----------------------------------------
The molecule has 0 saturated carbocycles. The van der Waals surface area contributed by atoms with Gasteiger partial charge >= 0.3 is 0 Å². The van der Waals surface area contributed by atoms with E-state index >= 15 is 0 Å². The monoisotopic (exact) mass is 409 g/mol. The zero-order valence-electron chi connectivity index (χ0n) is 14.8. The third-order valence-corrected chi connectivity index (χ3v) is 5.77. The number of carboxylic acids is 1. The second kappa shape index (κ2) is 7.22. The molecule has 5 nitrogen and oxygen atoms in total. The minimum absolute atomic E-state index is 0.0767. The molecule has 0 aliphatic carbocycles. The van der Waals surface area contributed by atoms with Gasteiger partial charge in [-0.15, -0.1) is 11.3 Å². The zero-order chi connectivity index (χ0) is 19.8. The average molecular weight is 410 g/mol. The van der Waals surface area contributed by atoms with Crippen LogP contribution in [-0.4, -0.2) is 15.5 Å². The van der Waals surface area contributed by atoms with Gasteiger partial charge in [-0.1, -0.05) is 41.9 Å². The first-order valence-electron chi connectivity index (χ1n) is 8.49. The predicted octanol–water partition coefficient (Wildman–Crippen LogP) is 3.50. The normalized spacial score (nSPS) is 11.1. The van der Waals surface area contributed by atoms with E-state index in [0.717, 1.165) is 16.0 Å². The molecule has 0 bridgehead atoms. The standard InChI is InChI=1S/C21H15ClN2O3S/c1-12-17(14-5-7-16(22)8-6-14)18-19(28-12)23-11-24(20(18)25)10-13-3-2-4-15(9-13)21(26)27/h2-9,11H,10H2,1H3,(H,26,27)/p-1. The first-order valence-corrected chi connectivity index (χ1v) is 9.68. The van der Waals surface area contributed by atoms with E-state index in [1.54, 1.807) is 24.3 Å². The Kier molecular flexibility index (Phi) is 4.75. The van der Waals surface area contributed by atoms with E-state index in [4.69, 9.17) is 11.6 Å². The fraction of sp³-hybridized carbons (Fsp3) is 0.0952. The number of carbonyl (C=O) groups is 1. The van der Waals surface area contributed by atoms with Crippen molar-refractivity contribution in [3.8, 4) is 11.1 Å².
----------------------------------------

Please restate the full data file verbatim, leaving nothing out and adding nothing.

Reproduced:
The molecule has 0 saturated carbocycles. The van der Waals surface area contributed by atoms with Gasteiger partial charge >= 0.3 is 0 Å². The van der Waals surface area contributed by atoms with E-state index >= 15 is 0 Å². The monoisotopic (exact) mass is 409 g/mol. The zero-order valence-electron chi connectivity index (χ0n) is 14.8. The third-order valence-corrected chi connectivity index (χ3v) is 5.77. The number of carboxylic acids is 1. The second kappa shape index (κ2) is 7.22. The molecule has 5 nitrogen and oxygen atoms in total. The minimum absolute atomic E-state index is 0.0767. The molecule has 0 aliphatic carbocycles. The van der Waals surface area contributed by atoms with Gasteiger partial charge in [-0.15, -0.1) is 11.3 Å². The zero-order chi connectivity index (χ0) is 19.8. The average molecular weight is 410 g/mol. The van der Waals surface area contributed by atoms with Crippen LogP contribution in [-0.4, -0.2) is 15.5 Å². The van der Waals surface area contributed by atoms with Gasteiger partial charge in [-0.1, -0.05) is 41.9 Å². The first-order valence-electron chi connectivity index (χ1n) is 8.49. The predicted octanol–water partition coefficient (Wildman–Crippen LogP) is 3.50. The normalized spacial score (nSPS) is 11.1. The van der Waals surface area contributed by atoms with E-state index in [0.717, 1.165) is 16.0 Å². The molecule has 0 bridgehead atoms. The standard InChI is InChI=1S/C21H15ClN2O3S/c1-12-17(14-5-7-16(22)8-6-14)18-19(28-12)23-11-24(20(18)25)10-13-3-2-4-15(9-13)21(26)27/h2-9,11H,10H2,1H3,(H,26,27)/p-1. The first-order valence-corrected chi connectivity index (χ1v) is 9.68. The van der Waals surface area contributed by atoms with E-state index in [1.54, 1.807) is 24.3 Å². The Kier molecular flexibility index (Phi) is 4.75. The van der Waals surface area contributed by atoms with E-state index in [4.69, 9.17) is 11.6 Å². The fraction of sp³-hybridized carbons (Fsp3) is 0.0952. The number of carbonyl (C=O) groups is 1. The van der Waals surface area contributed by atoms with Crippen molar-refractivity contribution in [3.8, 4) is 11.1 Å².